According to reports, China’s grain harvests have increased fivefold since 1949, but food security is still a key issue for Chinese policy makers. China now aims to improve the quality of its crops, as well as produce enough food to feed its population. Over the last several years, Chinese government departments have introduced a series of initiatives aimed at restoring the country’s degraded agricultural land. A recent white paper, published by the State Council Information Office, also highlights the importance of maintaining and improving arable land.
With 1.4 billion people to feed and only 135 million hectares of arable land (most of which is cultivated by small-scale farmers), maintaining China’s food security has always been a momentous task. Making the task even more complex, are a myriad of challenges and difficulties that Chinese agriculture currently faces.
Contaminated soil, for instance, threatens China’s food security and, in some cases, public health. Reports indicate that over 40 per cent of China’s soil is degraded, reducing crop yields. Land classified as degraded includes land displaying reduced fertility, erosion, acidification or damage from pollutants. In China, such pollutants can include organic and inorganic chemical pollutants, as well as heavy metals, such as lead, cadmium and arsenic. According to official estimates, each year in China 12 million tons of grain contaminated with heavy metals is produced and 10 billion kilograms of food is lost, as a result of pollution. More than three million hectares of land have also been declared too polluted to farm.
Food safety scandals are also alarmingly common. While the Chinese Government has made numerous efforts to combat the problem, including strict monitoring and punishments, food scandals have continued to emerge. That is partly because of the vast scale and complexity of China’s food system, which consists of around 450,000 food production companies, the majority of which have fewer than ten employees.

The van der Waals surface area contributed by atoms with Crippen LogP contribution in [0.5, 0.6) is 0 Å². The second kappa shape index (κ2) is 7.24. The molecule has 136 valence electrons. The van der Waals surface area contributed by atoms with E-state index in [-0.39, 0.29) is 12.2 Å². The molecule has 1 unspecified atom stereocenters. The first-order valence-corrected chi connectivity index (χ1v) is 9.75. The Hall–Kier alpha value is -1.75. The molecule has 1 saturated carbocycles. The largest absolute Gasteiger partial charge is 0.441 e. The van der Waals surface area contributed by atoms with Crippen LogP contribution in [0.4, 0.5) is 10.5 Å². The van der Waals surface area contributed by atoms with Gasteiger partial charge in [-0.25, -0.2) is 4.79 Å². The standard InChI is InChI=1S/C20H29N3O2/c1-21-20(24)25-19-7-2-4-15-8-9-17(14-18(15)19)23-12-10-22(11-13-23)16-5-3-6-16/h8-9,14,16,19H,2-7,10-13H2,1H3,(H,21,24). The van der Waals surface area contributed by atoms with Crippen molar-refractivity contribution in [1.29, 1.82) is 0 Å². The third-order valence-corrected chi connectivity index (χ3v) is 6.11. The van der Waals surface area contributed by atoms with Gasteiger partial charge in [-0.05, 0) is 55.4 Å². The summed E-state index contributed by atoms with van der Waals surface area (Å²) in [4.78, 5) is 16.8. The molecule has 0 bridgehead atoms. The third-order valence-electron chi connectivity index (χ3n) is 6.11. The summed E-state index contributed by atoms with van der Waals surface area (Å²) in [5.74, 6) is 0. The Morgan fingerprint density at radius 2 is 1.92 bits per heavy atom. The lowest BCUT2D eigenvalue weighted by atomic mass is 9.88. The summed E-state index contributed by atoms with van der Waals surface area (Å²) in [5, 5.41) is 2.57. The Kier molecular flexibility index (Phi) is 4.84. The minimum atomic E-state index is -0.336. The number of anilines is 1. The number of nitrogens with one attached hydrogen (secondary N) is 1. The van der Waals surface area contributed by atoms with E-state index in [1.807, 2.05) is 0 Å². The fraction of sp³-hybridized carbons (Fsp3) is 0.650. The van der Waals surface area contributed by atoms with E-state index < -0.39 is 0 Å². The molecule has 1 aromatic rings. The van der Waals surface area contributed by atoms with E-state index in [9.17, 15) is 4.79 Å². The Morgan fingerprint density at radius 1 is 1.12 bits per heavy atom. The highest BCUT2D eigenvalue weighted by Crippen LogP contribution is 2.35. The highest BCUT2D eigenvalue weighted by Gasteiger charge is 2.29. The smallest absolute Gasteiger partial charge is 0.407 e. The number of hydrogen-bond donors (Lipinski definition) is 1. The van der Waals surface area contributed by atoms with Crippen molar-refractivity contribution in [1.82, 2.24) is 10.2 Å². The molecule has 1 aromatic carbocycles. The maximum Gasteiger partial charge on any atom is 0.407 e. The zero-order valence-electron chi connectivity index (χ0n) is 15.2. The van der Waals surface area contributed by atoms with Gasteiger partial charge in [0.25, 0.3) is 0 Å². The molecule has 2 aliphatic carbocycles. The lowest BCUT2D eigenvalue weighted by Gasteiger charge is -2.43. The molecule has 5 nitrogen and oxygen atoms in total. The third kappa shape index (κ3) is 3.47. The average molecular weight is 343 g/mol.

Part of the problem China faces relates to its large population, increasing consumption and relatively sparse arable land. Past reforms designed to address this gap, significantly boosted agricultural production by intensifying agricultural practices; however, they did so at the expense of the environment. Along with intensive farming, Chinese agricultural practices also favour the heavy use of pesticides and fertilisers – China uses more fertiliser than any other country. Many Chinese farmers also rely on highly toxic pesticides, including those banned in other countries, which further contaminate soils.
Other issues also plague China’s agricultural system. In 2007, China announced it would aim to maintain 120 million hectares of arable land. Local governments are able to bypass these requirements, however, by including marginal areas as arable or by reclassifying urban areas as farms. Meanwhile, China lost arable land between 2013 and 2017 as a result of new construction, natural disasters and agricultural production changes. Water shortages have also been driven by increasing urbanisation and industrialisation and the current irrigation system is inefficient. A further complication is that the majority of China’s cropland is found in the north of the country, which only possesses one-fifth of the country’s water resources.
China’s goal to improve its crop quality, while maintaining its arable land, is not a bad one, but the current state of the Chinese agricultural system suggests that a great deal of work is needed to meet that goal.